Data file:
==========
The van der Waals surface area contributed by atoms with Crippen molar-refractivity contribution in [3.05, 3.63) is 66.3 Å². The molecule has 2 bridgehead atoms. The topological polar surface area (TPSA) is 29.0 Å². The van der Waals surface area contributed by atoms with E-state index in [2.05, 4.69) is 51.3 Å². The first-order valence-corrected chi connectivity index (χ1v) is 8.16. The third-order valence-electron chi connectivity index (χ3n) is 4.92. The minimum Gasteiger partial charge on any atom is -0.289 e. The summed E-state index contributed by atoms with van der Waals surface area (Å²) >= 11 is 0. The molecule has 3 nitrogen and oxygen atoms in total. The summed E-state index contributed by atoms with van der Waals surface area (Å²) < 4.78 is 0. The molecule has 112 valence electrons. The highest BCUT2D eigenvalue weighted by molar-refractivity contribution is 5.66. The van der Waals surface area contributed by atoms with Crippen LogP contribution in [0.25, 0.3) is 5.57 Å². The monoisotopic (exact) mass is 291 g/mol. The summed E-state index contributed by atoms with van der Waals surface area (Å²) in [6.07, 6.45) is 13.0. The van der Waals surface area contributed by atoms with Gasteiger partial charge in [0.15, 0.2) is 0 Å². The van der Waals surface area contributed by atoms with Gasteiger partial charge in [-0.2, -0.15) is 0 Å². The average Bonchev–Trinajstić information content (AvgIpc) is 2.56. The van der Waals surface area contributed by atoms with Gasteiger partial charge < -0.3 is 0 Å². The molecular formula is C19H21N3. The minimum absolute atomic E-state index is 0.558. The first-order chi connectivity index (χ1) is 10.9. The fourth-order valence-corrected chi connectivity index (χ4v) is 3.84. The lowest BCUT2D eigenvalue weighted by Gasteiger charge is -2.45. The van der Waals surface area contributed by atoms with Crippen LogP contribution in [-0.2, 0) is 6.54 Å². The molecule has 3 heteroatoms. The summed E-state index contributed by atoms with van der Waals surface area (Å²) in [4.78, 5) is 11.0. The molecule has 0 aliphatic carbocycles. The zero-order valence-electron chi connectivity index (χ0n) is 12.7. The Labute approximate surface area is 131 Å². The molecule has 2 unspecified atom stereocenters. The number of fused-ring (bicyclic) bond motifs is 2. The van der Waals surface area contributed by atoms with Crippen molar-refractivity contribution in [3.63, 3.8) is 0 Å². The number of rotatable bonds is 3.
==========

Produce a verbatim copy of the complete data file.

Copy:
The van der Waals surface area contributed by atoms with Crippen molar-refractivity contribution in [3.05, 3.63) is 66.3 Å². The molecule has 2 bridgehead atoms. The topological polar surface area (TPSA) is 29.0 Å². The van der Waals surface area contributed by atoms with E-state index in [2.05, 4.69) is 51.3 Å². The first-order valence-corrected chi connectivity index (χ1v) is 8.16. The third-order valence-electron chi connectivity index (χ3n) is 4.92. The minimum Gasteiger partial charge on any atom is -0.289 e. The summed E-state index contributed by atoms with van der Waals surface area (Å²) >= 11 is 0. The molecule has 3 nitrogen and oxygen atoms in total. The summed E-state index contributed by atoms with van der Waals surface area (Å²) < 4.78 is 0. The molecule has 112 valence electrons. The highest BCUT2D eigenvalue weighted by molar-refractivity contribution is 5.66. The van der Waals surface area contributed by atoms with Crippen LogP contribution in [0.25, 0.3) is 5.57 Å². The monoisotopic (exact) mass is 291 g/mol. The summed E-state index contributed by atoms with van der Waals surface area (Å²) in [6.07, 6.45) is 13.0. The van der Waals surface area contributed by atoms with Gasteiger partial charge in [0.15, 0.2) is 0 Å². The van der Waals surface area contributed by atoms with Gasteiger partial charge in [-0.2, -0.15) is 0 Å². The average Bonchev–Trinajstić information content (AvgIpc) is 2.56. The van der Waals surface area contributed by atoms with Gasteiger partial charge < -0.3 is 0 Å². The molecular formula is C19H21N3. The minimum absolute atomic E-state index is 0.558. The first-order chi connectivity index (χ1) is 10.9. The fourth-order valence-corrected chi connectivity index (χ4v) is 3.84. The lowest BCUT2D eigenvalue weighted by Gasteiger charge is -2.45. The van der Waals surface area contributed by atoms with Crippen LogP contribution in [-0.2, 0) is 6.54 Å². The molecule has 3 heteroatoms. The summed E-state index contributed by atoms with van der Waals surface area (Å²) in [4.78, 5) is 11.0. The molecule has 0 aliphatic carbocycles. The zero-order valence-electron chi connectivity index (χ0n) is 12.7. The Labute approximate surface area is 131 Å². The molecule has 2 unspecified atom stereocenters. The number of fused-ring (bicyclic) bond motifs is 2. The van der Waals surface area contributed by atoms with Crippen molar-refractivity contribution in [3.63, 3.8) is 0 Å². The number of rotatable bonds is 3.